Thursday, June 14, 2007


Edouard Manet (1832-1883) was born into the ranks of the Parisian bourgeoisie on January 29, 1832. His Mother, Eugenie Fournier, was a woman of refinement and god daughter of Charles Bernadotte, the Crown Prince of Sweden. Edouard's father, Auguste Manet, was a magistrate and judge who hoped that Edouard would someday follow in his footsteps. Manet did not.

Instead Manet became a painter and printmaker who in his own work accomplished the transition from the realism of Gustave Courbet to Impressionism. Manet broke new ground in choosing subjects from the events and appearances of his own time and in stressing the definition of painting as the arrangement of paint areas on a canvas over and above its function as representation.

Manet began his career with The Absinthe Drinker (1858), a painting depicting a solitary man amongst the shadows of the back streets of Paris. Exhibited in 1863 at the Salon des Refusés, his Déjeuner sur l'herbe ("Luncheon on the Grass") aroused the hostility of the critics and the enthusiasm of a group of young painters who later formed the nucleus of the Impressionists, ie Monet, Sisley and Renoir. Throughout his oeuvre Manet painted modern day life, yet many of his paintings are so much more than simple mimetic depictions. He died, in Paris, on April 30, 1883.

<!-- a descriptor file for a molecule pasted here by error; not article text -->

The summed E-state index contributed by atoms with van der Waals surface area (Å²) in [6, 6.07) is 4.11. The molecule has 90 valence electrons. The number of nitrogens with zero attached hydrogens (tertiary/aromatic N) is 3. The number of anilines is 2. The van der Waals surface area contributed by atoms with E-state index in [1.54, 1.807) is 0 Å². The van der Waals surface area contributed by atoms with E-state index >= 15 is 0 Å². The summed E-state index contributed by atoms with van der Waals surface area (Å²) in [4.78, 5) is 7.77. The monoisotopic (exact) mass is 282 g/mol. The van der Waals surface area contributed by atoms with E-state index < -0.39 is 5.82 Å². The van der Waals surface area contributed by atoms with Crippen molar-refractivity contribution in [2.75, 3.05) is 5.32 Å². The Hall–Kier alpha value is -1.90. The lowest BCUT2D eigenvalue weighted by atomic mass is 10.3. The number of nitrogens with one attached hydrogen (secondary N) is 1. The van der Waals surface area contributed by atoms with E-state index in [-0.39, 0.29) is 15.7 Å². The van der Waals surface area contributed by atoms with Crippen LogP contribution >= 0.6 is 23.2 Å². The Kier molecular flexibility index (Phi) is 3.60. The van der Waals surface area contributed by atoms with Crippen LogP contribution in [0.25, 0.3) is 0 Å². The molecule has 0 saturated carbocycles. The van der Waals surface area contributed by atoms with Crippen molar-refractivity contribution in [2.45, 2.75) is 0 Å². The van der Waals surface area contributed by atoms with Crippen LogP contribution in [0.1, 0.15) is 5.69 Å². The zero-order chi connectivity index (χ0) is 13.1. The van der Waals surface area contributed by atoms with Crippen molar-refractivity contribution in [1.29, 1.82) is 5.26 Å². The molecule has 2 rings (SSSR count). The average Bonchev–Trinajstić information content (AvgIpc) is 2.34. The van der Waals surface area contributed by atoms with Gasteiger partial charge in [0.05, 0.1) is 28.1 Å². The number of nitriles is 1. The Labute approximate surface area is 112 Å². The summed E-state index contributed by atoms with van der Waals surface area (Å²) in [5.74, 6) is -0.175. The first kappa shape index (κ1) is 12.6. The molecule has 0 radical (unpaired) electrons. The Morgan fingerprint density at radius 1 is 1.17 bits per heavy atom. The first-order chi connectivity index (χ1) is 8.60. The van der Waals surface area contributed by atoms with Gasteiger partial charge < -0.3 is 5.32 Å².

This picture La Rue Mosnier aux Paveurs (50cm x 65cm) was sold in 1986 for $ 10.9 million, then the highest auction price for a modern picture. It showed the view from the studio MAnet occupied from 1872 to 1878 and is mentioned by Emile Zola in his novel "Nana". Originally part of the collection of Samuel Courtauld, La rue Mosnier was one of a number inherited by his daughter, Mrs Sydney Butler, wife of "RAB" (Richard Austen Butler, Baron Butler of Saffron Walden, 1902-1982, English Conservatice politician). When she died, RAB was left a life interest in the picture which hung in his rooms at Trinity College, Cambridge, or in the Fitzwilliam Museum.

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